Other things that teens should avoid are supplements that affect your endocrine system. Your endocrine system is your hormonal system so that would be pro-hormones, a lot of the herbal supplements that are supposedly raising testosterone levels. Stay away from them. Your testosterone levels - and if you're a female, especially, definitely stay away - they're peaked, you're at the point where it's just going to go up, up, up and you don't want to mess with it at your age. And again, that's not the rate-limiting factor in your growth. You haven't worked out long enough to reach the point where something like that is really going to push you over the top. You have to get all the basics down first, and you can definitely grow.
And when I say basics, don't think of it as, oh, I just get to take the basics. No. These are the things that you have to get in your system along with hard workouts, along with a good diet. That's really what's going to determine how well you do in your athletic performance, how much you grow if you're goal is to improve your physique. That's what you should consider.
So I hope we answered all the questions you guys had as far as that. If you have any others, please feel free to post them in the comments section of the blog. We'll be more than happy to answer them. Also, you can find us on Facebook, and a lot of you guys are on Facebook. Facebook.com/bestpricenutrition. Thank you.
Creatine is such a popular product that we believe in, that we had to do numerous videos on it to answer all the questions from customers and views. Some of the most popular questions like when to take creatine and why to take creatine are included in the video below. But we go even further and try to answer ALL the questions...I think we got close lol.
Creatine Monohydrate Q & A Video
Hello again, everyone. This is John with bestpricenutrition.com. Today I'm here to talk to you guys about creatine. We're doing this video, because we did one in the past and since we made it, we kind of summarized and gave you the cliff notes, but we get a lot of questions on creatine. There're a lot of myths out there, a lot of novel forms of it, so I just want to go through and dispel some of the myths and answer you guys questions on it. Just to give you a little background, creatine has been on the market, in terms of the supplement form, since about 1992. It's the most researched supplement on the market in terms of performance enhancing benefits. So that's one thing creatine has going for it.
Again, I'm going to go through it and I'm going to answer for you guys. So one question we get is where is creatine made and is it made in the body? Yes, it's made in the body. It's made endogenously, specifically in the liver, kidneys and a little bit is made in the pancreas. It's made from three amino acids, along with some enzymes in your body. On average, most people, it's going to be about one gram per day is about what people make. Now obviously there is some variance in there based on the size of the individual. Other questions we get is where is the creatine stored? Again, it's going to be stored mainly in muscle tissue, about 95% of it.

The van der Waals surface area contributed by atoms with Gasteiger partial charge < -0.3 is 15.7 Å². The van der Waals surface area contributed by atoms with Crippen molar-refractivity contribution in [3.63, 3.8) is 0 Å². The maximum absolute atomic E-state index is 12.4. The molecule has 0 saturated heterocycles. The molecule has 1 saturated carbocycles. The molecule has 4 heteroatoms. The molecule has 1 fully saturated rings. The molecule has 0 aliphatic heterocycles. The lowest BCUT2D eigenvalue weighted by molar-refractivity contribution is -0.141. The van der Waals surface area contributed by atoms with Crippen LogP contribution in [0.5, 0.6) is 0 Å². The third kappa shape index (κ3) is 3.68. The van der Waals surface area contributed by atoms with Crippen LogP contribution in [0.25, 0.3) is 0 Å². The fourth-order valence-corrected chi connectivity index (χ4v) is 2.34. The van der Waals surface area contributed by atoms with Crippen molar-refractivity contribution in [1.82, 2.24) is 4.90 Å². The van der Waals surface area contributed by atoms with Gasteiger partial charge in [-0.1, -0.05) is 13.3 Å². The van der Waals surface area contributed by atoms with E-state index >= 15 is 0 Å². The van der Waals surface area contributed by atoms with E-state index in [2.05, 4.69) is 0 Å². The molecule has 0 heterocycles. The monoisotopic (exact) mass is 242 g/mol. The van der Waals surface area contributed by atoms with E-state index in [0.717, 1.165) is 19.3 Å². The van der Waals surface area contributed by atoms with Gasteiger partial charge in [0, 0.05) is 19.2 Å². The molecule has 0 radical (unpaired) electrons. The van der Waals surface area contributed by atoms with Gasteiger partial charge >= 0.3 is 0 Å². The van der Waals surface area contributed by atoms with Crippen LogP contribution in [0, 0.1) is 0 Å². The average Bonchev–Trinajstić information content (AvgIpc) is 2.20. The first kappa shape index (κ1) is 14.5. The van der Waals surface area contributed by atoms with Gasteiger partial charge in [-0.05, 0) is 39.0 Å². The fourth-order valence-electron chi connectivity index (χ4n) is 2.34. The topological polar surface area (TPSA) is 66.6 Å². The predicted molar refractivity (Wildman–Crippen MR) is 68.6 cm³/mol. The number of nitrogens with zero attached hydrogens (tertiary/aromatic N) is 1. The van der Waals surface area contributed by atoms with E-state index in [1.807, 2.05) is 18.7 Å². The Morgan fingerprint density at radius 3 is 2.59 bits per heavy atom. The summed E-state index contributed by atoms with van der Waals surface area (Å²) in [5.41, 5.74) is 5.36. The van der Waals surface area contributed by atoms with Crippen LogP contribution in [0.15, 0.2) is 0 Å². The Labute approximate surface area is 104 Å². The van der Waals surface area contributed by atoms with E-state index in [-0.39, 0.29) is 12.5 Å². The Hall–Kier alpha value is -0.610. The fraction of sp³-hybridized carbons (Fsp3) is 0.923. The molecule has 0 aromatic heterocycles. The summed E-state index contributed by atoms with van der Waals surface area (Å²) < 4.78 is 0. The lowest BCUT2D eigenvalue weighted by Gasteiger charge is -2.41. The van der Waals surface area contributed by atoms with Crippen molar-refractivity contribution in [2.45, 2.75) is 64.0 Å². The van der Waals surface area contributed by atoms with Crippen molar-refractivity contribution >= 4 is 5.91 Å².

Other areas you're going to find it is in the brain, liver, kidneys and in the intestines, oddly enough. Not oddly I guess, but that is just a place where it's stored. I'm such a child, aren't I? Sources? And how does that pertain to your diet? Well, the thing is if you're a vegetarian, you're likely not going to get much in your diet, because the main source of it is going to be red meat. And on average, again, this is going to vary, that's one of the problems with diet studies sometimes, is its observational epidemiology. It leaves open a lot of variance, and you're relying sometimes, if the studies aren't well controlled, on the people telling you exactly what they're eating. But on average, we're talking about a gram per day from diet and that would be for non-vegetarians.
What else do we get? Why use it? What do the ingredients do? Is the evidence there? Well, specifically, we do know that creatine is going to improve performance. It's going to increase muscle strength, which leaves stronger muscles which equates to a bigger muscle if you stress it properly. You're going to have to decrease recovery time. So you're going to have to better. And there is also some evidence there that shows that it helps with neurological functions. So more and more things are coming out all of the time, and the great thing, like I said, we have a lot of evidence backing creatine.
So we can say pretty confidently what it does through date. How does it work? Well, it's not fully understood. In generally, we know that it does work with anaerobic metabolism in the sense that when you do something explosive like a lift or a sprint, your aerobic system is not fast enough for those reactions. So you use the anaerobic system and cellular energy called ATP and it's a very fast reaction. And what happens is a phosphate drops off of ATP during the reaction. Creatine can return to phosphate. It can turn ADP, adenosine diphosphate back into ATP, adenosine triphosphate. So that's how creatine is working. It's going to make you more explosive, and it's going to make you stronger as a result.
Beyond that we don't know all of the mechanisms down to the nitty-gritty, but generally we know that's how it works. Other effects that it can have is it can hyper hydrate your muscle cells, these will draw some water into your muscle cells, and we'll get to some of the myths that come along with that a little later because we do have some questions on that, too. Now another question we get, does the form of creatine matter? Well, the reality is is that the vast majority of research has been done on creatine mono hydrate. This is an example of one. The really nice thing about creatine mono hydrate is that it's cheap, and it's the most researched.